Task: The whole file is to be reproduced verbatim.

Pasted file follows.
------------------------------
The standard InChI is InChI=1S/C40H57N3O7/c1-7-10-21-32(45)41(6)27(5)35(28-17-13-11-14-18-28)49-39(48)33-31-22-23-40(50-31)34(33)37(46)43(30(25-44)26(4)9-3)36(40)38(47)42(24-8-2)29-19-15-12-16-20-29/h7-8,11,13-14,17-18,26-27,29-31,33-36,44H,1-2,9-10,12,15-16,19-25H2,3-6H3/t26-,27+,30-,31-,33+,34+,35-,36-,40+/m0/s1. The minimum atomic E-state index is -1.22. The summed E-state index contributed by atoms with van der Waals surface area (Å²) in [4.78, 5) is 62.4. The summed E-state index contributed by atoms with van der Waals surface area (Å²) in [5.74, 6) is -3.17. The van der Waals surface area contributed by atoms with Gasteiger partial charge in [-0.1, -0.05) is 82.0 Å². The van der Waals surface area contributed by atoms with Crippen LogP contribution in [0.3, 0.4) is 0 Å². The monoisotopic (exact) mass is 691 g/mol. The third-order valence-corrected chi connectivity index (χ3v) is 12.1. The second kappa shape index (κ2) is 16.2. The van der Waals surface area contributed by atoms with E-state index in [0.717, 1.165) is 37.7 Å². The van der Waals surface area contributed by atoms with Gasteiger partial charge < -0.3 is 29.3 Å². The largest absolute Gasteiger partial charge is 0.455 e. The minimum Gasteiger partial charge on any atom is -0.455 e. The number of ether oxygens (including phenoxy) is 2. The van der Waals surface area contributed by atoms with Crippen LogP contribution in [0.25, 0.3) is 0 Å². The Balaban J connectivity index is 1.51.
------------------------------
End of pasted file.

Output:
The standard InChI is InChI=1S/C40H57N3O7/c1-7-10-21-32(45)41(6)27(5)35(28-17-13-11-14-18-28)49-39(48)33-31-22-23-40(50-31)34(33)37(46)43(30(25-44)26(4)9-3)36(40)38(47)42(24-8-2)29-19-15-12-16-20-29/h7-8,11,13-14,17-18,26-27,29-31,33-36,44H,1-2,9-10,12,15-16,19-25H2,3-6H3/t26-,27+,30-,31-,33+,34+,35-,36-,40+/m0/s1. The minimum atomic E-state index is -1.22. The summed E-state index contributed by atoms with van der Waals surface area (Å²) in [4.78, 5) is 62.4. The summed E-state index contributed by atoms with van der Waals surface area (Å²) in [5.74, 6) is -3.17. The van der Waals surface area contributed by atoms with Gasteiger partial charge in [-0.1, -0.05) is 82.0 Å². The van der Waals surface area contributed by atoms with Crippen LogP contribution in [0.3, 0.4) is 0 Å². The monoisotopic (exact) mass is 691 g/mol. The third-order valence-corrected chi connectivity index (χ3v) is 12.1. The second kappa shape index (κ2) is 16.2. The van der Waals surface area contributed by atoms with E-state index in [0.717, 1.165) is 37.7 Å². The van der Waals surface area contributed by atoms with Gasteiger partial charge < -0.3 is 29.3 Å². The largest absolute Gasteiger partial charge is 0.455 e. The minimum Gasteiger partial charge on any atom is -0.455 e. The number of ether oxygens (including phenoxy) is 2. The van der Waals surface area contributed by atoms with Crippen LogP contribution in [0.25, 0.3) is 0 Å². The Balaban J connectivity index is 1.51.